Frack ALL The things!
(I suppose that is only to be expected from a half-Kenyan socialist whose own back-story- the bits of it that we know, anyway- indicate a deep-seated hatred of Western culture and an appalling lack of economic literacy...)
American energy independence is right around the corner and the country is set to become the world’s oil and gas superpower. This could be the era of American energy dominance, thanks to the advent of hydraulic fracturing — or fracking.
BP Global expects that the U.S. will overtake Saudi Arabia as the world’s largest oil producer this year due to rising production from fracking. On top of that, U.S. oil imports will fall nearly 75 percent through 2035. This will diminish OPEC’s influence on world oil markets and dampen their abilities to manipulate prices — something the global oil cartel is fretting over.
Natural gas from shale is expected to account for 68 percent of U.S. gas production by 2035, and North American natural gas is expected to make up 71 percent of the world’s shale gas production by 2035, according to BP.
“In the meantime, the natural gas boom has led to cleaner power and greater energy independence,” Obama said in his 2013 State of the Union Address. “That’s why my administration will keep cutting red tape and speeding up new oil and gas permits.” [Didact's Note: I had to physically restrain myself from throwing my coffee cup at my computer monitor at this point; the man is so full of BS that it's a wonder he doesn't spontaneously catch fire at some point.]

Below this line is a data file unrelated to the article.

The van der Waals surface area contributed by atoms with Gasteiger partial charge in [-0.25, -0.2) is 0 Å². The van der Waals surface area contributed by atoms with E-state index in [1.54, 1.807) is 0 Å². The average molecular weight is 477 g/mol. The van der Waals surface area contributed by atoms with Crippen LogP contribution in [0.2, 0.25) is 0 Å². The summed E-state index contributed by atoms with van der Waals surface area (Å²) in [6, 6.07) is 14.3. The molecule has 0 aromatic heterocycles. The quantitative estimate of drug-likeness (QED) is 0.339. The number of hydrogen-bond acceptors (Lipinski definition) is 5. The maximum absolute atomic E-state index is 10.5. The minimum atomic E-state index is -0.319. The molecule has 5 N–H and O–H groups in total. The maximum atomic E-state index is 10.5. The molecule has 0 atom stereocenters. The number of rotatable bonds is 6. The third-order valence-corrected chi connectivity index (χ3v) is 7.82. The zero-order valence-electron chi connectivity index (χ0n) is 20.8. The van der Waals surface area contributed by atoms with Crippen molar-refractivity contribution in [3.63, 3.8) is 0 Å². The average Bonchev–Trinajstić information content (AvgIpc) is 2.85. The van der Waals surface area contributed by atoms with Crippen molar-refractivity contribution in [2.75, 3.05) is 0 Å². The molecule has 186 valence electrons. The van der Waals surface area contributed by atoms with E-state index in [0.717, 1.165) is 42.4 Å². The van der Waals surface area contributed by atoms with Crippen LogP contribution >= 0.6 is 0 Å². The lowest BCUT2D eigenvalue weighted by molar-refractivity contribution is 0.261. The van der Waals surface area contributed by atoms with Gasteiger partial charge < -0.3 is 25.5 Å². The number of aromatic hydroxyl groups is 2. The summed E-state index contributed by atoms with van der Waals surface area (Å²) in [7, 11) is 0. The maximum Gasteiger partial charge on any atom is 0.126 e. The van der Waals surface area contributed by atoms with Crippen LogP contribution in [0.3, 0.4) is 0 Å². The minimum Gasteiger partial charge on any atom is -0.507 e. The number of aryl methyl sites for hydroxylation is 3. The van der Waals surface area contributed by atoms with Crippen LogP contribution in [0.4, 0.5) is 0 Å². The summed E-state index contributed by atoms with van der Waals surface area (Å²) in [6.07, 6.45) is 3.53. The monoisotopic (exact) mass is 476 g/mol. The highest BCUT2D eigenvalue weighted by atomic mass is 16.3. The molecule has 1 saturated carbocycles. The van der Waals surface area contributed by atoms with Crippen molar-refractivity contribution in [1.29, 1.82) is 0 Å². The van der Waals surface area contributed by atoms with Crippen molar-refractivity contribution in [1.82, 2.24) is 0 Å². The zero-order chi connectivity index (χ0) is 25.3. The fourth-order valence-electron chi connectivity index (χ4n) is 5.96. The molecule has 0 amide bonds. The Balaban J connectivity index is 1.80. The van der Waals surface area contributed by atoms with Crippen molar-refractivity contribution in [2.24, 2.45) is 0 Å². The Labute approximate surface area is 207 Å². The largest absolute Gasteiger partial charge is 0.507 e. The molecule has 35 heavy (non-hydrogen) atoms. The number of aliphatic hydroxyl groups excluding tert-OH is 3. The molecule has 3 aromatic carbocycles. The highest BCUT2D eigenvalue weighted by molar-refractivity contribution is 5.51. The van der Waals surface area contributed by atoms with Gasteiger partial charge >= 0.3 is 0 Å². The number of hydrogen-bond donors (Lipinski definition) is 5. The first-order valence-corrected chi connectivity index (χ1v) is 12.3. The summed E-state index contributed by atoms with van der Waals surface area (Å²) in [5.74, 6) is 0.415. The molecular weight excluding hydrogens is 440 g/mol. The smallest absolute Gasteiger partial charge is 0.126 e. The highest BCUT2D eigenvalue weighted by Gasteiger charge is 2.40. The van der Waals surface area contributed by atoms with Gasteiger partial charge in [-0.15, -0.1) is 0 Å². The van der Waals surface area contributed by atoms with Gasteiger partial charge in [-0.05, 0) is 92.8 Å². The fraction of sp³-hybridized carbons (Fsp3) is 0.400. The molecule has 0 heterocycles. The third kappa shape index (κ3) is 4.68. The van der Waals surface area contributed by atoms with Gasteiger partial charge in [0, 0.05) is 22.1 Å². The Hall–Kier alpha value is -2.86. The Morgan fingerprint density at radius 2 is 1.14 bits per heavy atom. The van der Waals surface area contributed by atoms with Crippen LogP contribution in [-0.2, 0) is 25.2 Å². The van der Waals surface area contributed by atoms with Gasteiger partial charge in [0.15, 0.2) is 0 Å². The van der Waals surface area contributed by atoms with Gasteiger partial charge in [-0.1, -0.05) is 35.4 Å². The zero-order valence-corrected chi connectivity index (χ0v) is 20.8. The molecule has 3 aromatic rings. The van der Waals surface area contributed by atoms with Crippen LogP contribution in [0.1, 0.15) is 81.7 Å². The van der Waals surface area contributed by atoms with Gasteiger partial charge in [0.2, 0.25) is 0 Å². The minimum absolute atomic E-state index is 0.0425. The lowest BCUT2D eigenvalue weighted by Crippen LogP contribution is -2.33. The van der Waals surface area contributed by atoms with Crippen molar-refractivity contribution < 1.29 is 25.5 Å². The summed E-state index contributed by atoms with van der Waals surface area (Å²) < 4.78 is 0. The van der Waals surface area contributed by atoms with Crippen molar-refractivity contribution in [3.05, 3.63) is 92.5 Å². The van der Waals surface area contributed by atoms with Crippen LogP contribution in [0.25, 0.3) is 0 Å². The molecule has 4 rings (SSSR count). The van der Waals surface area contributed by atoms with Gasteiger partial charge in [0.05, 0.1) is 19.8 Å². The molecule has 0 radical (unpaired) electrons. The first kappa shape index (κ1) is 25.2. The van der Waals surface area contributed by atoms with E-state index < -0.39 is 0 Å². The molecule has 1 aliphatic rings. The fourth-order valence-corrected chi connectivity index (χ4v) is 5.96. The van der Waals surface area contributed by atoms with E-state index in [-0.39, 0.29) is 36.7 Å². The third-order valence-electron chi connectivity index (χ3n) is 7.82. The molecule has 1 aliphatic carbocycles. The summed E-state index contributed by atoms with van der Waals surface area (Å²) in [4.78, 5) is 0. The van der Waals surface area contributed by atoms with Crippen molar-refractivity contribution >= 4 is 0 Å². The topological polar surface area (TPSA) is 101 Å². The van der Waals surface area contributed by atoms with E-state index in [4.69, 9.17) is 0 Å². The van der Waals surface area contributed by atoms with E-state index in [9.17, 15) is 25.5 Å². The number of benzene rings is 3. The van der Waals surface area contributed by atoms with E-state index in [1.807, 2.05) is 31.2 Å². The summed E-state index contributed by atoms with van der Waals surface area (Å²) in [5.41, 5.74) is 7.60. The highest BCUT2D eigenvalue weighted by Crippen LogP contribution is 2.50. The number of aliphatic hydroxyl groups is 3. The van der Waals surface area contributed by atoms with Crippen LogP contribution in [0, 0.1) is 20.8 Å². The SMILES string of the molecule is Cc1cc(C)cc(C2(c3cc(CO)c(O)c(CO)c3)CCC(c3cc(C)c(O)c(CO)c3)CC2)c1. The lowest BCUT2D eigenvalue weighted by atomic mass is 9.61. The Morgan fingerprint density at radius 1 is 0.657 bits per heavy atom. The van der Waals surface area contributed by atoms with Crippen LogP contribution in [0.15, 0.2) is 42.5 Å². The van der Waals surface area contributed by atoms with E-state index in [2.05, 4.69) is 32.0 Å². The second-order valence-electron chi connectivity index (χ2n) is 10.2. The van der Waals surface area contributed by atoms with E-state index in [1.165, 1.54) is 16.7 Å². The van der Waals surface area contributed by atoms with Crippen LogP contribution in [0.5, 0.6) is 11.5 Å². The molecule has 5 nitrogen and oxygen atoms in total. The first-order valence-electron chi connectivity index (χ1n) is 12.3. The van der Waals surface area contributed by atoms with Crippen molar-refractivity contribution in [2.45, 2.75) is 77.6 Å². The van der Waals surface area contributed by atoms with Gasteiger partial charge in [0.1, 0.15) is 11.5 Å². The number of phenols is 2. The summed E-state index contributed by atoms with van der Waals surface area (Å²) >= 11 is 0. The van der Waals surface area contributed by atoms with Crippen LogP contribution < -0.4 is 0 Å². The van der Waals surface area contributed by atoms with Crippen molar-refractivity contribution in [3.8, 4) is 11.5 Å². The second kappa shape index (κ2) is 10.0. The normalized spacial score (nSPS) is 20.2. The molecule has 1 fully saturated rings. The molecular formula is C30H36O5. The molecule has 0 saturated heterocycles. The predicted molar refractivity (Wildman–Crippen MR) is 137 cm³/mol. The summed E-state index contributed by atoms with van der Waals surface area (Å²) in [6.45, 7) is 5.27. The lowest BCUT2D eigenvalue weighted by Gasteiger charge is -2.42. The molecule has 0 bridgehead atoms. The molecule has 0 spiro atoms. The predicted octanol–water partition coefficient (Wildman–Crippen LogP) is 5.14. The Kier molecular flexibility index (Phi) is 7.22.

The federal government has had almost nothing to do with the oil boom that has been going on for the last few years. In fact, the feds have only been detrimental to energy production. While oil and gas production soared on private property and state lands, production on federal lands has withered.
The Congressional Research Service found last year that all of the increased crude oil production “from FY2007 to FY2012 took place on non-federal lands.” Natural gas production on federal lands fell by 33 percent from 2007 to 2012, while production on private and state lands grew by 40 percent.
The benefits of the energy boom go beyond the broader economy. Such benefits can be seen driving through the hard hit areas of rural America. In Pennsylvania, once struggling farms can now afford to rebuild dilapidated barns or buy brand new tractors with royalty payments from gas companies.